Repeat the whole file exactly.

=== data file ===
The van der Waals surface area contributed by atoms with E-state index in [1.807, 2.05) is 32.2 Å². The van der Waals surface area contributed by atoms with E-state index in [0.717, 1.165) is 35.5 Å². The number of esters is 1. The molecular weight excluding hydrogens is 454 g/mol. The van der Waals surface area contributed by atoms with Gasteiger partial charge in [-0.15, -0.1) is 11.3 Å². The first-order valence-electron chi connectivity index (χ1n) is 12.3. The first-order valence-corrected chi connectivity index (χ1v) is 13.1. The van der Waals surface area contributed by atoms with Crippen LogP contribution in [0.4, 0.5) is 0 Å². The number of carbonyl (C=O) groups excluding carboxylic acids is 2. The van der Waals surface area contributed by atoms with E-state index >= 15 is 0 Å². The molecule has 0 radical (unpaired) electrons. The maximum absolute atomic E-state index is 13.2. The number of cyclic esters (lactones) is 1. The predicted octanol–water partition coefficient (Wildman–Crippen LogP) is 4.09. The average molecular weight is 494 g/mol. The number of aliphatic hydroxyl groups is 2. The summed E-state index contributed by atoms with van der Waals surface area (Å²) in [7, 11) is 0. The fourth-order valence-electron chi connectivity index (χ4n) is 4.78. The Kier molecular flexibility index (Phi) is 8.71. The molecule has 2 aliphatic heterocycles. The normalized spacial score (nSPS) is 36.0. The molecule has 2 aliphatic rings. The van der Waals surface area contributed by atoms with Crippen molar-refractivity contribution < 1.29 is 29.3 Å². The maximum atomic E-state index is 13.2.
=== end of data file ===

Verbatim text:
The van der Waals surface area contributed by atoms with E-state index in [1.807, 2.05) is 32.2 Å². The van der Waals surface area contributed by atoms with E-state index in [0.717, 1.165) is 35.5 Å². The number of esters is 1. The molecular weight excluding hydrogens is 454 g/mol. The van der Waals surface area contributed by atoms with Gasteiger partial charge in [-0.15, -0.1) is 11.3 Å². The first-order valence-electron chi connectivity index (χ1n) is 12.3. The first-order valence-corrected chi connectivity index (χ1v) is 13.1. The van der Waals surface area contributed by atoms with Crippen LogP contribution in [0.4, 0.5) is 0 Å². The number of carbonyl (C=O) groups excluding carboxylic acids is 2. The van der Waals surface area contributed by atoms with E-state index >= 15 is 0 Å². The molecule has 0 radical (unpaired) electrons. The maximum absolute atomic E-state index is 13.2. The number of cyclic esters (lactones) is 1. The predicted octanol–water partition coefficient (Wildman–Crippen LogP) is 4.09. The average molecular weight is 494 g/mol. The number of aliphatic hydroxyl groups is 2. The summed E-state index contributed by atoms with van der Waals surface area (Å²) in [7, 11) is 0. The fourth-order valence-electron chi connectivity index (χ4n) is 4.78. The Kier molecular flexibility index (Phi) is 8.71. The molecule has 2 aliphatic heterocycles. The normalized spacial score (nSPS) is 36.0. The molecule has 2 aliphatic rings. The van der Waals surface area contributed by atoms with Crippen molar-refractivity contribution < 1.29 is 29.3 Å². The maximum atomic E-state index is 13.2.